The Markets May Be Starting To Worry About Rates

Equally problematic is when the stock market suddenly realizes that higher rates have derailed a primary thesis of overpaying for value.

Risk Appetite Is Extreme

It seems as if with each passing week, we have continued to point out levels of exuberance either rarely or never, seen historically. This past week continues to see increasing levels of exuberance on many fronts.

One that I will discuss more in Monday’s blog is the fact that no one is bearish.” Of course, that may be reason enough to be concerned.

As Bob Farrell once noted:

“When all experts agree, something else tends to happen.”

We must consider two issues.

The first is that current levels of speculation have increased the risk of a more extreme reversion. As physics’ fundamental laws suggest, a rubber-band stretched to its limit will experience a move of equal intensity in the opposite direction.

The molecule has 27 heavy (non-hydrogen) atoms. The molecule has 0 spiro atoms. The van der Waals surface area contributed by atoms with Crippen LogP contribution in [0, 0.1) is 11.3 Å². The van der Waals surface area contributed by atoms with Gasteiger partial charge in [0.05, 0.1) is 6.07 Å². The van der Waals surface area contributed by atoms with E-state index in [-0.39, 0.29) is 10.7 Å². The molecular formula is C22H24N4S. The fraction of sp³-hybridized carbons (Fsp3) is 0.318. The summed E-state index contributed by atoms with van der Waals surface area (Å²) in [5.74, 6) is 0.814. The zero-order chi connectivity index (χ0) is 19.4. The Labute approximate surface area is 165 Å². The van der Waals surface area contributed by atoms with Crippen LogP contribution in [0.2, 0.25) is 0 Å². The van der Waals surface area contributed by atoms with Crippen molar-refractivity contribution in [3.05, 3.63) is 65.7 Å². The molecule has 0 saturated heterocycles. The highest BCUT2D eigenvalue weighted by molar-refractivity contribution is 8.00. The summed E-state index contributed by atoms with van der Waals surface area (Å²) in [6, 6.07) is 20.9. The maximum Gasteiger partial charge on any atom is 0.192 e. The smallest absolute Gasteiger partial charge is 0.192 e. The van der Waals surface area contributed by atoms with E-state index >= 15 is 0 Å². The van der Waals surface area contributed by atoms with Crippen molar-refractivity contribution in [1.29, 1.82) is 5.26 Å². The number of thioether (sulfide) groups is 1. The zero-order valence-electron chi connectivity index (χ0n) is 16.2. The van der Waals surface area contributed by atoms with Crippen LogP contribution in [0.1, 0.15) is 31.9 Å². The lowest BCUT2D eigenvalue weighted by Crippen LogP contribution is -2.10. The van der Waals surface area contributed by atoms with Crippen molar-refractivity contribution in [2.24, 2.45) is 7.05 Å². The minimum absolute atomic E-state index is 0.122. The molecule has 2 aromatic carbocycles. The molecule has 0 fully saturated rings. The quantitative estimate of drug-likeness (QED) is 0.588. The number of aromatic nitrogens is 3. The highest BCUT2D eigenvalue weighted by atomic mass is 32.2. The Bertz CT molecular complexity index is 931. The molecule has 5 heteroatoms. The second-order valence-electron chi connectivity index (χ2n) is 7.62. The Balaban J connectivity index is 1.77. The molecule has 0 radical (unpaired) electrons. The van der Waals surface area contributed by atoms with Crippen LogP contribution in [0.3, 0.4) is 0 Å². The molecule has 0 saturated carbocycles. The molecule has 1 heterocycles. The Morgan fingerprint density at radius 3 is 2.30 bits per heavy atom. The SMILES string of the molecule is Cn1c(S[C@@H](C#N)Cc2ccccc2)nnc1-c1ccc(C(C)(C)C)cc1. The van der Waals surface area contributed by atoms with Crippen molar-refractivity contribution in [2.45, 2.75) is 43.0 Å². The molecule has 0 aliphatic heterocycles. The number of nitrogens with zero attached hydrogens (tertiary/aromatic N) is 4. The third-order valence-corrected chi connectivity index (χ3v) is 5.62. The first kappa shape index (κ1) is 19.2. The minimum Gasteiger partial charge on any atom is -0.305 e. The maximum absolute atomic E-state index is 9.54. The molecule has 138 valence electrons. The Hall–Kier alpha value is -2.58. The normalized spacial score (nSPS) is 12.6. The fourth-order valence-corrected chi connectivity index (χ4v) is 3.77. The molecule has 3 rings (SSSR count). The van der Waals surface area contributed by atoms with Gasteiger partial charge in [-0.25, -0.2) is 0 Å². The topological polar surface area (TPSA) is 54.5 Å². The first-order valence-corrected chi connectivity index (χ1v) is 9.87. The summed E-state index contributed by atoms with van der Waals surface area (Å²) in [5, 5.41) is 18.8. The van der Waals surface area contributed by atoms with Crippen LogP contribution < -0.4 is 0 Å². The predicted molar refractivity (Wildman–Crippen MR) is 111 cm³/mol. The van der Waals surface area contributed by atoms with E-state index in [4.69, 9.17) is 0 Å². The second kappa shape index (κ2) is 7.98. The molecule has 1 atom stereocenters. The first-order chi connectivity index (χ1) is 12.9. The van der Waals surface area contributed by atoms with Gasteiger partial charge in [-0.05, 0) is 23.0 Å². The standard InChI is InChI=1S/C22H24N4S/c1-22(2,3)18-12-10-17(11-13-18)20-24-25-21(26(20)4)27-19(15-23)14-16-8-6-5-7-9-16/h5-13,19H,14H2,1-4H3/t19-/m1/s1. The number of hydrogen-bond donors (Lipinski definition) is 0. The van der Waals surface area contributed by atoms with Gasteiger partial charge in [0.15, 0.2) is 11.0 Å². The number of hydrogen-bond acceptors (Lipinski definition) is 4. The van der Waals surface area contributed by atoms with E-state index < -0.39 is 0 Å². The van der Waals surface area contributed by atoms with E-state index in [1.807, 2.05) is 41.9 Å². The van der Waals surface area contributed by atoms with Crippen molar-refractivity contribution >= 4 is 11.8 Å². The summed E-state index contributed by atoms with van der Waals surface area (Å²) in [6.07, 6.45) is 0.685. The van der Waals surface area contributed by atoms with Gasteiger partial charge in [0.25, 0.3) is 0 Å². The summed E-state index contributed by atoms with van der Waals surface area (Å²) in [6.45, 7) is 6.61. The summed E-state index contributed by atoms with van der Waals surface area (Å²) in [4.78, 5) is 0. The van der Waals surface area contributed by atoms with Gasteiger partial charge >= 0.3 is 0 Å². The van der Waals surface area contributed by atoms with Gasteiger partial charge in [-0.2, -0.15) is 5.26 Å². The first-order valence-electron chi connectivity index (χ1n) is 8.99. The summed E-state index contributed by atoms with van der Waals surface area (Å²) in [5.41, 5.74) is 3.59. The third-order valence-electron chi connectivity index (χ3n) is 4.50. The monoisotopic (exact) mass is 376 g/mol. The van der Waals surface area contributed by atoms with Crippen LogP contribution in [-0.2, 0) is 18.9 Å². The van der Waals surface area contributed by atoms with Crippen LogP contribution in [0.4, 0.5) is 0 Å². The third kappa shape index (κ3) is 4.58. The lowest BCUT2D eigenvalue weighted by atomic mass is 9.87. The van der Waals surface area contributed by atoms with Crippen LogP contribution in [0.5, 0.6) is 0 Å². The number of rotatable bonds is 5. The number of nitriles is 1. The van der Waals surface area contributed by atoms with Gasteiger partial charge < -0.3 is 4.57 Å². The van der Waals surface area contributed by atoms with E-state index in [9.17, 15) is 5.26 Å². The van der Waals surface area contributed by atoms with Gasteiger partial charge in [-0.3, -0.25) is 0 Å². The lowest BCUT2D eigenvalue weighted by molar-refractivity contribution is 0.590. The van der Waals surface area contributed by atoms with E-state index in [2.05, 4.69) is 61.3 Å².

The second problem is the demise of the T.I.N.A. (There Is No Alternative) trade.

“The problem today is that the relationship between the 10 year US note yield and the S&P dividend yield has reversed. With risk-free rates of return rising, the 10 year US note now does provide an alternative – especially with the S&P dividend yield plummeting.” – Doug Kass

When “risk” becomes realized, there is now a “safe” alternative.

The shift will likely not be subtle.

Portfolio Update

From a portfolio management perspective, we have started to raise cash and reduce our equity risk somewhat. Our bond portfolio now has a very short duration, and high cash levels are acting as an early hedge against volatility.

We are not getting overly aggressive on hedging risk just yet as the money flow indicators, as shown above, remain supportive. However, that signal is beginning to get more extended, and the market is starting to show early signs of deterioration.

As I stated in the open, sometimes we need to act in advance of the correction. Such is particularly the case when there is excess speculation that can lead to very sharp single-day declines that make it extremely difficult to take appropriate actions amid a “panic-driven” sell-off.

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